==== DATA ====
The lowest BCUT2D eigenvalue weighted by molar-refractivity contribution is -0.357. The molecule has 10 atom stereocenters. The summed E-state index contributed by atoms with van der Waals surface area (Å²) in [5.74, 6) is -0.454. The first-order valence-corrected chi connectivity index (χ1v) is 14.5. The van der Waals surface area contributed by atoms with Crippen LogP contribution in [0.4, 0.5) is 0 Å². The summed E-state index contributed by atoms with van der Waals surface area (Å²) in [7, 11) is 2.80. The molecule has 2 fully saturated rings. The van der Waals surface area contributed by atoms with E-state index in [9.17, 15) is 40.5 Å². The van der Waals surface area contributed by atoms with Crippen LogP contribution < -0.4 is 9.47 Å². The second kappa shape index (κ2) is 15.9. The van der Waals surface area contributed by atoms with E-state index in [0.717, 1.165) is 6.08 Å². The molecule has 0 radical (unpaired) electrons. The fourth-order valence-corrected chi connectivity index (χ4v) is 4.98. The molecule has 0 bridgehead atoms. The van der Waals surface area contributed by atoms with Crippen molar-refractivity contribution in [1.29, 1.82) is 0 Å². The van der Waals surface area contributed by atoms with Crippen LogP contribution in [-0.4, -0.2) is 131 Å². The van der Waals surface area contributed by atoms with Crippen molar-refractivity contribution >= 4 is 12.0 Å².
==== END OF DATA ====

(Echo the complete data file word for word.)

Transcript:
The lowest BCUT2D eigenvalue weighted by molar-refractivity contribution is -0.357. The molecule has 10 atom stereocenters. The summed E-state index contributed by atoms with van der Waals surface area (Å²) in [5.74, 6) is -0.454. The first-order valence-corrected chi connectivity index (χ1v) is 14.5. The van der Waals surface area contributed by atoms with Crippen LogP contribution in [0.4, 0.5) is 0 Å². The summed E-state index contributed by atoms with van der Waals surface area (Å²) in [7, 11) is 2.80. The molecule has 2 fully saturated rings. The van der Waals surface area contributed by atoms with E-state index in [9.17, 15) is 40.5 Å². The van der Waals surface area contributed by atoms with Crippen LogP contribution < -0.4 is 9.47 Å². The second kappa shape index (κ2) is 15.9. The van der Waals surface area contributed by atoms with E-state index in [0.717, 1.165) is 6.08 Å². The molecule has 0 radical (unpaired) electrons. The fourth-order valence-corrected chi connectivity index (χ4v) is 4.98. The molecule has 0 bridgehead atoms. The van der Waals surface area contributed by atoms with Crippen molar-refractivity contribution in [1.29, 1.82) is 0 Å². The van der Waals surface area contributed by atoms with Crippen LogP contribution in [-0.4, -0.2) is 131 Å². The van der Waals surface area contributed by atoms with Crippen molar-refractivity contribution >= 4 is 12.0 Å².